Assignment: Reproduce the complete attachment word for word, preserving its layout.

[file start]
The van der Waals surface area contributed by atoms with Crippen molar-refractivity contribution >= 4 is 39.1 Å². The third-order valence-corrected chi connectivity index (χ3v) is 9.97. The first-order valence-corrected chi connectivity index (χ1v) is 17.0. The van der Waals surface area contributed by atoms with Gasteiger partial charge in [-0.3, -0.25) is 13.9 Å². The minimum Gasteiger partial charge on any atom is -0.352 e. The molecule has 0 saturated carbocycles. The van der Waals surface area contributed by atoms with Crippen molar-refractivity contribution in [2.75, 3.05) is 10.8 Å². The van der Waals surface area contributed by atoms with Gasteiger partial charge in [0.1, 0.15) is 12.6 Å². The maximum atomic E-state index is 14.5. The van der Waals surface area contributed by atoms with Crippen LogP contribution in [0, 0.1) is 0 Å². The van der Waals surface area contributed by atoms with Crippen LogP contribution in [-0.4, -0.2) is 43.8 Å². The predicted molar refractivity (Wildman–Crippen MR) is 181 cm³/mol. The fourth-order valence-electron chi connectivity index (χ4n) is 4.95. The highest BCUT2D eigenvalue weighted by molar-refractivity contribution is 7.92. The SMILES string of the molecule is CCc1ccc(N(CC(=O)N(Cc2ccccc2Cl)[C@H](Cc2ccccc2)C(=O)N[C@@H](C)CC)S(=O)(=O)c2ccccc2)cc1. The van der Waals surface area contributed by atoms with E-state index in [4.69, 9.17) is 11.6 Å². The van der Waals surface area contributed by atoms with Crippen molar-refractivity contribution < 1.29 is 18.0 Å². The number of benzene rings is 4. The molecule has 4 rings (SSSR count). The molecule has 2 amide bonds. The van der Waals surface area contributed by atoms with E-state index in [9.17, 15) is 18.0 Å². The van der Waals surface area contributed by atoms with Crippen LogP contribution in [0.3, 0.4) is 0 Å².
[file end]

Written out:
The van der Waals surface area contributed by atoms with Crippen molar-refractivity contribution >= 4 is 39.1 Å². The third-order valence-corrected chi connectivity index (χ3v) is 9.97. The first-order valence-corrected chi connectivity index (χ1v) is 17.0. The van der Waals surface area contributed by atoms with Gasteiger partial charge in [-0.3, -0.25) is 13.9 Å². The minimum Gasteiger partial charge on any atom is -0.352 e. The molecule has 0 saturated carbocycles. The van der Waals surface area contributed by atoms with Crippen molar-refractivity contribution in [2.75, 3.05) is 10.8 Å². The van der Waals surface area contributed by atoms with Gasteiger partial charge in [0.1, 0.15) is 12.6 Å². The maximum atomic E-state index is 14.5. The van der Waals surface area contributed by atoms with Crippen LogP contribution in [0, 0.1) is 0 Å². The van der Waals surface area contributed by atoms with Crippen LogP contribution in [-0.4, -0.2) is 43.8 Å². The predicted molar refractivity (Wildman–Crippen MR) is 181 cm³/mol. The fourth-order valence-electron chi connectivity index (χ4n) is 4.95. The highest BCUT2D eigenvalue weighted by molar-refractivity contribution is 7.92. The SMILES string of the molecule is CCc1ccc(N(CC(=O)N(Cc2ccccc2Cl)[C@H](Cc2ccccc2)C(=O)N[C@@H](C)CC)S(=O)(=O)c2ccccc2)cc1. The van der Waals surface area contributed by atoms with E-state index in [4.69, 9.17) is 11.6 Å². The van der Waals surface area contributed by atoms with Crippen molar-refractivity contribution < 1.29 is 18.0 Å². The number of benzene rings is 4. The molecule has 4 rings (SSSR count). The molecule has 2 amide bonds. The van der Waals surface area contributed by atoms with E-state index in [9.17, 15) is 18.0 Å². The van der Waals surface area contributed by atoms with Crippen LogP contribution in [0.3, 0.4) is 0 Å².